Canadians who are approaching or have reached retirement age often look for yield investments that can pay a monthly or quarterly cash distribution to provide them with enough cash to live on without having to continually sell a portion of their investments. In previous months, we looked at some of the more innovative yield investments, such as real estate investment trusts and unlisted mutual fund trusts. However, a more conventional yield investment – dividend paying shares of Canadian public companies – should not be overlooked, particularly for non-registered investment accounts.
The reasons are simple: both corporate and dividend income tax rates in Canada have been decreasing. The federal corporate tax rate is scheduled to be reduced to 15% by 2012, while provincial corporate tax rates vary from 10% to 16%. The resulting combined corporate tax rates of 25% to 31% (depending on the province(s) in which the Canadian public company carries on business) are much lower than they were in the past, providing corporations with more after-tax income that they can reinvest in the business or distribute to shareholders as dividends. Either way, investors benefit.
Canadian investors also benefit from an attractive personal income tax rate for eligible dividends received on Canadian public company shares. Even for individuals in the highest tax bracket, the 2011 combined (federal and provincial) tax rate on eligible dividends ranges from a low of under 18% in Alberta to a high of under 36% in Nova Scotia. In contrast, the 2011 combined tax rate on ordinary income ranges from 39% in Alberta to 50% in Nova Scotia.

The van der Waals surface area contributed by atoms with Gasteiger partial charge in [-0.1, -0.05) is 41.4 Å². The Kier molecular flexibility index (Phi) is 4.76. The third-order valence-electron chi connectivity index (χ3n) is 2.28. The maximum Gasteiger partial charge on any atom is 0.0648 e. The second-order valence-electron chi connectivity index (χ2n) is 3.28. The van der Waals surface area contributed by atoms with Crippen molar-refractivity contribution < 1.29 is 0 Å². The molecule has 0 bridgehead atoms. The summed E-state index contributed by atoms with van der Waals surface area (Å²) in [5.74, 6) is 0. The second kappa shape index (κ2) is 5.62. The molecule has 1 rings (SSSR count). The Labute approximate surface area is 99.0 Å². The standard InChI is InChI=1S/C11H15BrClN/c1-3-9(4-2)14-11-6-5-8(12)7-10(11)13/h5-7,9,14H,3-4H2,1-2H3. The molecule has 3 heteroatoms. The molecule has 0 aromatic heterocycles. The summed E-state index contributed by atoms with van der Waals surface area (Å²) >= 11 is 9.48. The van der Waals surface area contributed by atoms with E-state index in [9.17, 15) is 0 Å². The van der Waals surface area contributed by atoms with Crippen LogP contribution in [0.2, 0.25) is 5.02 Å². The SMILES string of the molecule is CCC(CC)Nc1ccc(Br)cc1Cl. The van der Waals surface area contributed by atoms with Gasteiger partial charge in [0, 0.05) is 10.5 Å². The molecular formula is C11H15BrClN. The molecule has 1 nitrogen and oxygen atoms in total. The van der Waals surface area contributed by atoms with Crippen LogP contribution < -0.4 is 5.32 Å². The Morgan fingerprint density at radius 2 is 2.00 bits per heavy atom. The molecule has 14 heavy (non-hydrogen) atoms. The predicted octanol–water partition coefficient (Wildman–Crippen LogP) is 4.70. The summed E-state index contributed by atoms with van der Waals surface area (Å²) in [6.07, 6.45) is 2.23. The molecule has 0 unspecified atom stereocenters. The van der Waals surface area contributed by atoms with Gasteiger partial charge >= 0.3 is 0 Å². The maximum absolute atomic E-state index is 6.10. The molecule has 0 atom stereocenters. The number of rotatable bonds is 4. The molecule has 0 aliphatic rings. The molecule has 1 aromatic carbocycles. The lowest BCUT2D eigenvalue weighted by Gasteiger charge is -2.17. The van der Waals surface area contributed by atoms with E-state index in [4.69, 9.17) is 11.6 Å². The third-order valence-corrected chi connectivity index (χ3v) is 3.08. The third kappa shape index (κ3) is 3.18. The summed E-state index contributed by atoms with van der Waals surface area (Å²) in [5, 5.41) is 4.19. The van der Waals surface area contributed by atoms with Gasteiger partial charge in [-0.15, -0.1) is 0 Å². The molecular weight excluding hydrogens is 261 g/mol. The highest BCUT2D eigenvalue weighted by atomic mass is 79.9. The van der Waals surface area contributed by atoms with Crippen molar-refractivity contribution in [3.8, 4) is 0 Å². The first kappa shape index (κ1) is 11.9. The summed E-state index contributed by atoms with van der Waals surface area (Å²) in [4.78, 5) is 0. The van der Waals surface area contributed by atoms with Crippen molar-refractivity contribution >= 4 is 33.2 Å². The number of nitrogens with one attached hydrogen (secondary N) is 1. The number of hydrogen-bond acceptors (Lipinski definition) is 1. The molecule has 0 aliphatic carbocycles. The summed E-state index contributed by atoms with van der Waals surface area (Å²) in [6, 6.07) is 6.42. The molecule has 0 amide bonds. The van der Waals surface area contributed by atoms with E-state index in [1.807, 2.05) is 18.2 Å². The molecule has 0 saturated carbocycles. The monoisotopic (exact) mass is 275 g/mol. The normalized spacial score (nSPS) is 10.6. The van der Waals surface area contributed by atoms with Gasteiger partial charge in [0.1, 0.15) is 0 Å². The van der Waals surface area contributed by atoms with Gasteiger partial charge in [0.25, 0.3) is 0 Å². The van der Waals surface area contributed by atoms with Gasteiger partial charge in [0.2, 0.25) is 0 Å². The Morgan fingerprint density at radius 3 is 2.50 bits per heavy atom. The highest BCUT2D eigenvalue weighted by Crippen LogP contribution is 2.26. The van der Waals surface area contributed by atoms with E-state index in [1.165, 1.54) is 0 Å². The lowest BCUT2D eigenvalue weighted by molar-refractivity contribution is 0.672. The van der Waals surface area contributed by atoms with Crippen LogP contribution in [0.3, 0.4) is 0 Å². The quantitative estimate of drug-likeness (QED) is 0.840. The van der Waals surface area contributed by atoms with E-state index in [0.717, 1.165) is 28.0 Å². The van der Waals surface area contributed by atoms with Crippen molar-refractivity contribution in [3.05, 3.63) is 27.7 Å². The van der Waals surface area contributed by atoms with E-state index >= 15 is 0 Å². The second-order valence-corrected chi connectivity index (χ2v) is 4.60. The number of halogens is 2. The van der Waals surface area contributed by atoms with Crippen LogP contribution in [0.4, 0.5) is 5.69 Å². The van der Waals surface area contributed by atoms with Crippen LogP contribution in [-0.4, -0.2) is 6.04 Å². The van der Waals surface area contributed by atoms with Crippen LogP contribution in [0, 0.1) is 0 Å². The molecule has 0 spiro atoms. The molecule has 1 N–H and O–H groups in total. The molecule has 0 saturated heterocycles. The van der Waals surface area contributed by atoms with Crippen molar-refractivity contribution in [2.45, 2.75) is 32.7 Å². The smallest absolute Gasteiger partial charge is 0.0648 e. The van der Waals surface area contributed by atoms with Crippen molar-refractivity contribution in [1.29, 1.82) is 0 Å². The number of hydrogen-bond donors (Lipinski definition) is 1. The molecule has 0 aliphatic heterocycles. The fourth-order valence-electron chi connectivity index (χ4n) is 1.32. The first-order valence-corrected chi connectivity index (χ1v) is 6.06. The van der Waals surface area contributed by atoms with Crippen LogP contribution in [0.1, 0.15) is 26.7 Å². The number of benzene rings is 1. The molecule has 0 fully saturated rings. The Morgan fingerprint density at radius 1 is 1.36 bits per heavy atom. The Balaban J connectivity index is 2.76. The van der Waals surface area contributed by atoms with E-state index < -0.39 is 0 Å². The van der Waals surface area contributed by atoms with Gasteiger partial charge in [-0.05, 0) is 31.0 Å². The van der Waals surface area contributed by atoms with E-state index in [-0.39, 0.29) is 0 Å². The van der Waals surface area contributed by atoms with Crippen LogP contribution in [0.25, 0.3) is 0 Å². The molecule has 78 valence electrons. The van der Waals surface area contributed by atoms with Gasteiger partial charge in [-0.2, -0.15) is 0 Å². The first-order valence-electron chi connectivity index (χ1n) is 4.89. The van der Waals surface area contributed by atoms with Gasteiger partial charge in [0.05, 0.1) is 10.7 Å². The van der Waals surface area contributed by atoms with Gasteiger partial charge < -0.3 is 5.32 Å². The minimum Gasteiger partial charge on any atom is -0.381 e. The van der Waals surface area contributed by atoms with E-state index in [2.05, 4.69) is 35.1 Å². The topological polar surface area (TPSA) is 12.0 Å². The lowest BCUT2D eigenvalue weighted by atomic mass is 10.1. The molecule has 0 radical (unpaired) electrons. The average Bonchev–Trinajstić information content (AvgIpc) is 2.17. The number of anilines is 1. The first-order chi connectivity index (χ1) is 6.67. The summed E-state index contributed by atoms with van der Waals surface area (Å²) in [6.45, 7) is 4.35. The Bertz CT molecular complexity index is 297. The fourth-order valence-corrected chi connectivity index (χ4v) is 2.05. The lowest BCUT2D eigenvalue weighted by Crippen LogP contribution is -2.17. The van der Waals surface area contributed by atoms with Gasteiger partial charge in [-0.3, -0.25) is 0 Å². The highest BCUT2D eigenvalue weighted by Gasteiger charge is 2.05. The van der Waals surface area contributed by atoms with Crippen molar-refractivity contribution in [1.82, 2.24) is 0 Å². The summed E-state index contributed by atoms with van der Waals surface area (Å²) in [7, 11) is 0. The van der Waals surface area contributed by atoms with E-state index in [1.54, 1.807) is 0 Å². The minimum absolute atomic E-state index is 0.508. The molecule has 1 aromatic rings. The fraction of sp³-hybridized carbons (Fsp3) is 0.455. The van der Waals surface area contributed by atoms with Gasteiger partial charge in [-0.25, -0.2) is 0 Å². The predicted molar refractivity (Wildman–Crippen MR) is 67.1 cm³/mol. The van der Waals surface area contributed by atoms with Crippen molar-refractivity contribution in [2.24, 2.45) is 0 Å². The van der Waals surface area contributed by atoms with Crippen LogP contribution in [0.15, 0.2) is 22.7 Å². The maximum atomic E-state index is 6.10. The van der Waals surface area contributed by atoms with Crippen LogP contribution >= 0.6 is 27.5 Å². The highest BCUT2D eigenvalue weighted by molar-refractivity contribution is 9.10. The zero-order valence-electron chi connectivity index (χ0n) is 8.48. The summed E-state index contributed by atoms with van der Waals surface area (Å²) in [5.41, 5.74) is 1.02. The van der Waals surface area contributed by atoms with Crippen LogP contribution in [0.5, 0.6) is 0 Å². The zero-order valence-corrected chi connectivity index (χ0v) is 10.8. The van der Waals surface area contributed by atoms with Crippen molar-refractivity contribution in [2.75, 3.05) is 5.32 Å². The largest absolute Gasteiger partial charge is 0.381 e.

Unfortunately, it is not as tax efficient to hold dividend paying shares in registered accounts such as RRSPs and RRIFs. Although a dividend is received tax free while shares are held in a registered account, it loses its character as a dividend when it is withdrawn from the account and, instead, is taxed as ordinary income to the investor.
Large corporations, such as banks and utilities, are more likely to pay regular dividends than smaller enterprises. The dividend rates are typically quite modest, in the 2% to 4% range. However, these companies are generally lower risk investments and, accordingly, can be appropriate for retirement savings. Also, since the shares are publicly traded, there is an opportunity for the share price to appreciate, thereby enhancing the overall return on investment.
In summary, Canadian public company share investments benefit from both reduced corporate taxes and personal taxes on dividends, making them an attractive tax-assisted investment, particularly if held outside of registered accounts.